HANCOCKS: Raising the stakes, Israel holds the governments of Lebanon, Syria and Iran responsible for the militants' actions.

GIDEON MEIR, ISRAELI SENIOR FOREIGN MINISTER OFFICIAL: We're witnessing two terror -- or three terror organizations, Hamas, Islamic Jihad, and Hezbollah, actually cooperating, with the -- with the blessing of Damascus and Tehran. Actually, what we are witnessing is the "Hezbollization" of the Gaza Strip.

HANCOCKS: Amid the fighting, it is unclear whether there are any talks ongoing behind the scenes.

(on camera): Israel insists it will not negotiate with either Hamas or Hezbollah. But, in this region, back channels are always open -- the challenge for both sides, to find a formula that lets each save face, before the violence spirals out of control.

Paula Hancocks, CNN, Jerusalem.


COOPER: And it could be already spiraling -- spiraling out of control.

I spoke to two experts, Martin Indyk, a former U.S. ambassador to Israel. He's the director of the Saban Center at the Brookings Institution. I also spoke with Bob Baer, a former CIA officer based in Lebanon, author of the book "Blow the House Down."

Both joined me earlier.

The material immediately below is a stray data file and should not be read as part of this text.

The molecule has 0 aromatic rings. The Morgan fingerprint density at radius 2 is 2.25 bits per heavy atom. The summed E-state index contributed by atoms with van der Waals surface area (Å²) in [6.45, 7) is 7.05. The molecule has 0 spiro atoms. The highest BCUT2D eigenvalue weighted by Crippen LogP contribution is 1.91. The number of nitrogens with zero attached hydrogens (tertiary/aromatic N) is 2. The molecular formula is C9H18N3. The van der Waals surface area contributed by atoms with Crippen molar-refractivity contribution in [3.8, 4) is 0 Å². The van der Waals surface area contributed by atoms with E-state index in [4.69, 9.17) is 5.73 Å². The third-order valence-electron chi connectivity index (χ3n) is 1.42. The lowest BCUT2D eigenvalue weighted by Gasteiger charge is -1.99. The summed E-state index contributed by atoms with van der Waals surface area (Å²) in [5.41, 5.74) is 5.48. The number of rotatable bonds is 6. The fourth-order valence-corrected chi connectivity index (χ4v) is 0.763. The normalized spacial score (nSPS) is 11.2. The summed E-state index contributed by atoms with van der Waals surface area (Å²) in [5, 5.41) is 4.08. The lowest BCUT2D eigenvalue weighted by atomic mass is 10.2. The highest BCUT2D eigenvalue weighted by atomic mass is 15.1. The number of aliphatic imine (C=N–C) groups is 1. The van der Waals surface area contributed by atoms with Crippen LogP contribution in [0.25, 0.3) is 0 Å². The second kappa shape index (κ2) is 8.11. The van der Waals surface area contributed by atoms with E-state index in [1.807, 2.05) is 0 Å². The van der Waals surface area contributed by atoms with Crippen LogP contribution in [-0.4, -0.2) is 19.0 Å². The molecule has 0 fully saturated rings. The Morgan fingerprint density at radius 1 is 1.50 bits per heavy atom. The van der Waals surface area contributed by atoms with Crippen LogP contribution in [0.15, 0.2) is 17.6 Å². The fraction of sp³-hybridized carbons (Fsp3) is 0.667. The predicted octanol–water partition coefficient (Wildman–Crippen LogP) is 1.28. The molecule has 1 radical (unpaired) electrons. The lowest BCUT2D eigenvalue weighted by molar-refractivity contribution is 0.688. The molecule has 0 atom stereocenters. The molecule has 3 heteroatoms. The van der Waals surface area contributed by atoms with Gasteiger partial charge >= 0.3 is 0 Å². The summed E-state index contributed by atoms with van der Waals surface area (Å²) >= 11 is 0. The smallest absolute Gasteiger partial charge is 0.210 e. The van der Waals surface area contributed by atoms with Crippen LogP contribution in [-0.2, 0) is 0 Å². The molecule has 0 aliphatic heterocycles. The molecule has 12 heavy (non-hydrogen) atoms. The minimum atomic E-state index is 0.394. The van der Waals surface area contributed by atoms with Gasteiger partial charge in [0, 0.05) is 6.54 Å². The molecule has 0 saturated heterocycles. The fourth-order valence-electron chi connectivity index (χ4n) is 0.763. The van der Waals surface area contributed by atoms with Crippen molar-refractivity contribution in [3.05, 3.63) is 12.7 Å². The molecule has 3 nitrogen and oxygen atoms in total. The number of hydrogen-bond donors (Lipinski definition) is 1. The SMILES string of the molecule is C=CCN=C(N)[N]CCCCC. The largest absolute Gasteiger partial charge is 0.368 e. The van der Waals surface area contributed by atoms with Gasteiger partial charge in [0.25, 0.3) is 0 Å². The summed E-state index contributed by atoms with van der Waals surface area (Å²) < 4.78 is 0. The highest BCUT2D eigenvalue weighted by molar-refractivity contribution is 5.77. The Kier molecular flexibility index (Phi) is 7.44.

COOPER: Bob, why do you think Hezbollah has acted now?

ROBERT BAER, FORMER CIA OFFICER: I think it is at the behest of Iran. We can't be certain about that, but this -- it was such a provocation against the Israelis, crossing the border -- they had to have done it in force -- taking two guys, killing seven other guys, soldiers.

They did this on purpose. And I think they were counting on the Israelis coming in, hoping to get them bogged down in southern Lebanon once again.

COOPER: Ambassador Indyk, I mean, Bob is basically saying that Hezbollah does nothing without Iran.


I think that -- that the Iranians will find it very convenient to shift the focus from their nuclear program in the run-up to the G8 Summit to -- in Russia to this crisis -- escalating crisis. So, I think it serves their purpose very well.

Hezbollah also has its own motivations here. They have actually been trying to kidnap Israeli soldiers for more than 18 months. They had three other unsuccessful efforts at it. With Hamas succeeding, I think Hezbollah is probably under a bit of pressure from their own families to do something to try to get the Hezbollah prisoners out of Israel, which they haven't been successful at doing in the past.

COOPER: So, there is sort of this -- this race to kidnap Israeli soldiers?

INDYK: Exactly.

And that is why it is so complicated for the Israelis. You will know that the Israelis have, in the past, swapped prisoners for soldiers.

COOPER: Right. January 2004, there was a -- a big swap.

INDYK: Right.

But now, in these circumstances, to -- to do that kind of deal will only encourage further kidnappings. So, they have to try to find a way to reestablish the deterrence, make the Hezbollah and Hamas militants understand that they will pay a very high price for kidnapping the soldiers, before they can do a deal.